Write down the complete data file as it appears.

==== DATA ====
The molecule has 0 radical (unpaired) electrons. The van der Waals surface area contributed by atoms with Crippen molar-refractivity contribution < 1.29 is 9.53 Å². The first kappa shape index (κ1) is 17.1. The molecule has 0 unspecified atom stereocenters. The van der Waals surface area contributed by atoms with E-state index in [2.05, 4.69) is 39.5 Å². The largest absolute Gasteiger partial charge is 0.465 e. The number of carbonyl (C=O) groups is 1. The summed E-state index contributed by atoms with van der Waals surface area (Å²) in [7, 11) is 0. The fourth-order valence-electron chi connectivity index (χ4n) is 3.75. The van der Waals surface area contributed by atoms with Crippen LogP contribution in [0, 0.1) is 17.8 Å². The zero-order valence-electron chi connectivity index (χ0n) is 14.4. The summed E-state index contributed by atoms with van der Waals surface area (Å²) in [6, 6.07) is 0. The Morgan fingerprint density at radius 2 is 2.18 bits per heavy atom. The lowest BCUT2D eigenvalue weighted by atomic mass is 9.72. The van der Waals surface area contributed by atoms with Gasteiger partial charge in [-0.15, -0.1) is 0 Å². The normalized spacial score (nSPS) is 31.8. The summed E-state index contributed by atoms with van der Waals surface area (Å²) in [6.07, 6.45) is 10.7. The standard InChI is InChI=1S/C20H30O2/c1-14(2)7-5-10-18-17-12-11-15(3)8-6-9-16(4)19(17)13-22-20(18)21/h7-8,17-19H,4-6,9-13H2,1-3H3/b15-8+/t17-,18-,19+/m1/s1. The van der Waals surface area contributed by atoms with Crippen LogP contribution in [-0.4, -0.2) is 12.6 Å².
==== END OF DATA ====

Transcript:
The molecule has 0 radical (unpaired) electrons. The van der Waals surface area contributed by atoms with Crippen molar-refractivity contribution < 1.29 is 9.53 Å². The first kappa shape index (κ1) is 17.1. The molecule has 0 unspecified atom stereocenters. The van der Waals surface area contributed by atoms with E-state index in [2.05, 4.69) is 39.5 Å². The largest absolute Gasteiger partial charge is 0.465 e. The number of carbonyl (C=O) groups is 1. The summed E-state index contributed by atoms with van der Waals surface area (Å²) in [7, 11) is 0. The fourth-order valence-electron chi connectivity index (χ4n) is 3.75. The van der Waals surface area contributed by atoms with Crippen LogP contribution in [0, 0.1) is 17.8 Å². The zero-order valence-electron chi connectivity index (χ0n) is 14.4. The summed E-state index contributed by atoms with van der Waals surface area (Å²) in [6, 6.07) is 0. The Morgan fingerprint density at radius 2 is 2.18 bits per heavy atom. The lowest BCUT2D eigenvalue weighted by atomic mass is 9.72. The van der Waals surface area contributed by atoms with Gasteiger partial charge in [-0.15, -0.1) is 0 Å². The normalized spacial score (nSPS) is 31.8. The summed E-state index contributed by atoms with van der Waals surface area (Å²) in [6.07, 6.45) is 10.7. The standard InChI is InChI=1S/C20H30O2/c1-14(2)7-5-10-18-17-12-11-15(3)8-6-9-16(4)19(17)13-22-20(18)21/h7-8,17-19H,4-6,9-13H2,1-3H3/b15-8+/t17-,18-,19+/m1/s1. The van der Waals surface area contributed by atoms with Crippen LogP contribution in [-0.4, -0.2) is 12.6 Å².